At this point, it is necessary to briefly answer the argument that since broadcast frequencies exist in a limited quantity, government control over the use of those frequencies is justified. Everything exists in a limited quantity, including paper and ink for newspapers and cables for non-broadcast communications. It is this very fact that makes private property necessary. The government’s proper role is not to seize control of something because it is finite, but to establish the legal basis for guaranteeing property rights. In the case of television, this could have meant some sort of “homesteading” for frequencies; today, it should mean recognizing the property rights of broadcasters to the frequencies they are using over a given geographic area.

Censorship Exercised in Licensing Procedures

Someone might have asked Mr. Minow: isn’t the government’s power to take away a station’s license a power of censorship? On the contrary, says Minow; the fact that the government has this power makes the station’s decisions “censorship.” The logic is that since they are licensed by the government, they are subject to whatever restrictions (such as the First Amendment) are placed on the government.

Isn’t the free market best served by letting stations broadcast whatever they want, since they must broadcast what people want in order to make money? Yes, says Minow, and that is why they shouldn’t have that freedom. The free market would give the greatest number of television viewers what they wanted, and would not permit “massive minorities” to dictate the content of the shows; therefore, according to Mi- now, the broadcasters must be regulated. A free market is “dollar censorship.”

And this brings us back to the issue of boycotts. We often hear that a person does not have true freedom of speech or freedom of the press if he does not have the means to exercise his freedom—that freedom of the press requires someone to provide him with a press for his own uses. This view of freedom, which confuses freedom with ability and rights with claims upon others, has traditionally been used on behalf of unpublished writers and unfinanced publishers. But the critics of “dollar censorship” are taking it to its logical conclusion and applying it to the sponsors and producers of TV shows.

Minow regards advertisers as the parties guilty of “dollar censorship.” By failing to pay for shows that would not give their products sufficient exposure, they are allegedly depriving the shows’ producers of their “freedom” to have their shows presented. The opponents of the boycott, though, realize that sponsors cannot afford to take losses indefinitely, and that it’s their customers who have to be considered guilty of censorship if “freedom” requires being provided with means.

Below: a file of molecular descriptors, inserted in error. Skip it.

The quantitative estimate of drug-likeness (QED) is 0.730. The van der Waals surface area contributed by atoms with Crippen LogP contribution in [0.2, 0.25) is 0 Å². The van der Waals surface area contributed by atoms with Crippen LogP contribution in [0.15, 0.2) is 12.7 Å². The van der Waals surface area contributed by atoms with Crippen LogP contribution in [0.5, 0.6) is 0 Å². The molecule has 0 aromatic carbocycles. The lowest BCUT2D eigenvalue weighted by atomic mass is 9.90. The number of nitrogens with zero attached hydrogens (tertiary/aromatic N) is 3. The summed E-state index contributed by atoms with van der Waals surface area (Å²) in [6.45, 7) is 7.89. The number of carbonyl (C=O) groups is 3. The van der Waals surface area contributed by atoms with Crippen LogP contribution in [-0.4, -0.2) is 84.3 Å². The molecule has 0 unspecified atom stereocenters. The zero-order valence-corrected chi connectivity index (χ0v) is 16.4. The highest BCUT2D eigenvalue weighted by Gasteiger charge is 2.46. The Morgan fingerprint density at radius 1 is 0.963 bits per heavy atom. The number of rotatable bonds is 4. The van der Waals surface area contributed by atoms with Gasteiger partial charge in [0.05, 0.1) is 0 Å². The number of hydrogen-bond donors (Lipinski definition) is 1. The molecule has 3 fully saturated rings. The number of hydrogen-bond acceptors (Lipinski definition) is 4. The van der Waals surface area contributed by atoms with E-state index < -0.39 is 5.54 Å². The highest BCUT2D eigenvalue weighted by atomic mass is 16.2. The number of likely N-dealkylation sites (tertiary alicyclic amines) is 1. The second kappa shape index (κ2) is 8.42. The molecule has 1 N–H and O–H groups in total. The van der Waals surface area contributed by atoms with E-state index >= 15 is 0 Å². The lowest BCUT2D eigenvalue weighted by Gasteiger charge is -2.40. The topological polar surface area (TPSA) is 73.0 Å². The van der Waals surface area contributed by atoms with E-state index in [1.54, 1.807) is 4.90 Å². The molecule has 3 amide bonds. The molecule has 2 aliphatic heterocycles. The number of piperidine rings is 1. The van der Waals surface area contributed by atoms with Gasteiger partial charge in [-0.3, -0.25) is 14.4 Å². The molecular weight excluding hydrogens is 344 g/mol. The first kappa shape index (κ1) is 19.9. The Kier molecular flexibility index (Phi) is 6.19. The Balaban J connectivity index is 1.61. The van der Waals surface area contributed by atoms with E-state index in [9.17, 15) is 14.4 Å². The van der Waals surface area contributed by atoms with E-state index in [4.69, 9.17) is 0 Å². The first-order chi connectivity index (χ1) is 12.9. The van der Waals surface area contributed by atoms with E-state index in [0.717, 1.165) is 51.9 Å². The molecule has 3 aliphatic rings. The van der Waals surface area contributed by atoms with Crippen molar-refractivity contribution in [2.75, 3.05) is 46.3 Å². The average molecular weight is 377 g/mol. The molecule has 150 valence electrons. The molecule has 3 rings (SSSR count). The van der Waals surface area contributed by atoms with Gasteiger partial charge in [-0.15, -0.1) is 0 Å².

The implications of defining censorship and freedom in this way are dangerously broad. If the boycotters are guilty of censorship when they decline to buy sponsors’ products, then the rest of us are guilty of the same crime when we buy products that we have seen advertised, rather than products advertised on shows which we have decided not to see, or when we buy one magazine and not another at a newsstand. In every such case, we are failing to provide someone with the financial support that he may need to continue broadcasting or publishing; we are engaging in “dollar censorship.”

The danger in the inverted standard of censorship is that we will be forced, in the name of “freedom,” to pay for publications and broadcasts whether we want to or not. In fact, we are already forced to pay for governmental subsidies to public television and to the arts. The logical conclusion to which these subsidies could be carried is complete governmental control of the broadcast and publications media, with subsidies available only to those who meet the government’s criteria, and with charges of “censorship” being levelled against anyone who tries to spend money on broadcasts and publications of his own choice. The United States is still a long way from this sort of totalitarian “freedom,” but this is the actual state of affairs in many countries today. If we want to preserve freedom of speech here, we must not be silent when freedom is attacked in its own name.

1.   Ron Powers, “The New ‘Holy War’ Against Sex and Violence,” TV Guide, April 18, 1981.

2.   Sylvester Petro, “Do Antitrust Laws Preserve Competition?”, The Freeman, April 1981.

3.   Janet Neiman, “Boycott? 2 Leaders Disagree,” Advertising Age, April 27, 1981.

4.   Newton Minow, Equal Time: The Private Broadcaster and the Public Interest (Atheneum, 1964), p. 82.

5.   Ibid., pp. 74-75.